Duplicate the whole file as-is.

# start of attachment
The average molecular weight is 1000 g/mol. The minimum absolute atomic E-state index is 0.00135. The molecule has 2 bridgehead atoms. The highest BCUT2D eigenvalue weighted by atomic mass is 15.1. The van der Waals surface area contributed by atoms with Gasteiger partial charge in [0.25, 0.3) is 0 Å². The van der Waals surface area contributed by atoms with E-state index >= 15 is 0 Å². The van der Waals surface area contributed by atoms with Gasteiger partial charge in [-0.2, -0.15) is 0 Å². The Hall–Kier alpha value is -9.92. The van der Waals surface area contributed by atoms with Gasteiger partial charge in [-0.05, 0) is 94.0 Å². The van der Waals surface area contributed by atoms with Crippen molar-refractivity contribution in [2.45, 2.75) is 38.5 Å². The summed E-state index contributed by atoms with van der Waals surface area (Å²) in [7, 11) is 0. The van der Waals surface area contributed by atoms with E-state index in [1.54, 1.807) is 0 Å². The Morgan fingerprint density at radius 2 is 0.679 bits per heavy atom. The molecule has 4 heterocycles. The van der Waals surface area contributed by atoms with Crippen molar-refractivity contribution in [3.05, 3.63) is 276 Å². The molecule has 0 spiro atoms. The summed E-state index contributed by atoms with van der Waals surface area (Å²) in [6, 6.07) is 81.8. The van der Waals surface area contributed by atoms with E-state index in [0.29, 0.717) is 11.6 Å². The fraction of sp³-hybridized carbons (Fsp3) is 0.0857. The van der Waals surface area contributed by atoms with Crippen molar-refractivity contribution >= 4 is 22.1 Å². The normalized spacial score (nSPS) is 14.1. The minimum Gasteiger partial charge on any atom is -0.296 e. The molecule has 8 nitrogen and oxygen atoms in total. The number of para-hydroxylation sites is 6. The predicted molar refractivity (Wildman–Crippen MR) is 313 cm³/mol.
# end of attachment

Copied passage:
The average molecular weight is 1000 g/mol. The minimum absolute atomic E-state index is 0.00135. The molecule has 2 bridgehead atoms. The highest BCUT2D eigenvalue weighted by atomic mass is 15.1. The van der Waals surface area contributed by atoms with Gasteiger partial charge in [0.25, 0.3) is 0 Å². The van der Waals surface area contributed by atoms with E-state index >= 15 is 0 Å². The van der Waals surface area contributed by atoms with Gasteiger partial charge in [-0.2, -0.15) is 0 Å². The Hall–Kier alpha value is -9.92. The van der Waals surface area contributed by atoms with Gasteiger partial charge in [-0.05, 0) is 94.0 Å². The van der Waals surface area contributed by atoms with Crippen molar-refractivity contribution in [2.45, 2.75) is 38.5 Å². The summed E-state index contributed by atoms with van der Waals surface area (Å²) in [7, 11) is 0. The van der Waals surface area contributed by atoms with E-state index in [1.54, 1.807) is 0 Å². The Morgan fingerprint density at radius 2 is 0.679 bits per heavy atom. The molecule has 4 heterocycles. The van der Waals surface area contributed by atoms with Crippen molar-refractivity contribution in [3.05, 3.63) is 276 Å². The molecule has 0 spiro atoms. The summed E-state index contributed by atoms with van der Waals surface area (Å²) in [6, 6.07) is 81.8. The van der Waals surface area contributed by atoms with E-state index in [0.29, 0.717) is 11.6 Å². The fraction of sp³-hybridized carbons (Fsp3) is 0.0857. The van der Waals surface area contributed by atoms with Crippen molar-refractivity contribution >= 4 is 22.1 Å². The normalized spacial score (nSPS) is 14.1. The minimum Gasteiger partial charge on any atom is -0.296 e. The molecule has 8 nitrogen and oxygen atoms in total. The number of para-hydroxylation sites is 6. The predicted molar refractivity (Wildman–Crippen MR) is 313 cm³/mol.